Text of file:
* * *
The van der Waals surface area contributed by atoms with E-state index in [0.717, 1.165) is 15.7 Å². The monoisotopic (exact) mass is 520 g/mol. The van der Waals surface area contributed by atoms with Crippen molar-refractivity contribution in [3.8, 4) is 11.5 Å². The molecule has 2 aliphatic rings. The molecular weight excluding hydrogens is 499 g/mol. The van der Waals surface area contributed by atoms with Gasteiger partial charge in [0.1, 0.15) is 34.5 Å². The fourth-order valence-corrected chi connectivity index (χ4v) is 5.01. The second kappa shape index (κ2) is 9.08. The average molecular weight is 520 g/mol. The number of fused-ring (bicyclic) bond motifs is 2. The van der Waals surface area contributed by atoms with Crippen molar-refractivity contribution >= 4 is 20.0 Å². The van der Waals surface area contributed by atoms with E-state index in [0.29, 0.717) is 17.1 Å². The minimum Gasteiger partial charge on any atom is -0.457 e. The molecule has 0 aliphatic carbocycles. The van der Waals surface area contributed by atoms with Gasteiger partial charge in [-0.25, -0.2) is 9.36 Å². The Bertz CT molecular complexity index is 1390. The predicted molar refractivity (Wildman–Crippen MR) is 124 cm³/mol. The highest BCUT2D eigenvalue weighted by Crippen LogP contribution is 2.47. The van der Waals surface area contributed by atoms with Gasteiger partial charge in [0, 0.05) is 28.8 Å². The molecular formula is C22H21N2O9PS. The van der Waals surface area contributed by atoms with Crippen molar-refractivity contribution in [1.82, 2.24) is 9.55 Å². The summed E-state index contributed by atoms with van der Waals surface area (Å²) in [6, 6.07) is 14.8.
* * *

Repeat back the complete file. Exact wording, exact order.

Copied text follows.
The van der Waals surface area contributed by atoms with E-state index in [0.717, 1.165) is 15.7 Å². The monoisotopic (exact) mass is 520 g/mol. The van der Waals surface area contributed by atoms with Crippen molar-refractivity contribution in [3.8, 4) is 11.5 Å². The molecule has 2 aliphatic rings. The molecular weight excluding hydrogens is 499 g/mol. The van der Waals surface area contributed by atoms with Gasteiger partial charge in [0.1, 0.15) is 34.5 Å². The fourth-order valence-corrected chi connectivity index (χ4v) is 5.01. The second kappa shape index (κ2) is 9.08. The average molecular weight is 520 g/mol. The number of fused-ring (bicyclic) bond motifs is 2. The van der Waals surface area contributed by atoms with Crippen molar-refractivity contribution >= 4 is 20.0 Å². The van der Waals surface area contributed by atoms with E-state index in [0.29, 0.717) is 17.1 Å². The minimum Gasteiger partial charge on any atom is -0.457 e. The molecule has 0 aliphatic carbocycles. The van der Waals surface area contributed by atoms with Gasteiger partial charge in [-0.25, -0.2) is 9.36 Å². The Bertz CT molecular complexity index is 1390. The predicted molar refractivity (Wildman–Crippen MR) is 124 cm³/mol. The highest BCUT2D eigenvalue weighted by Crippen LogP contribution is 2.47. The van der Waals surface area contributed by atoms with Gasteiger partial charge in [0, 0.05) is 28.8 Å². The molecular formula is C22H21N2O9PS. The van der Waals surface area contributed by atoms with Crippen molar-refractivity contribution in [1.82, 2.24) is 9.55 Å². The summed E-state index contributed by atoms with van der Waals surface area (Å²) in [6, 6.07) is 14.8.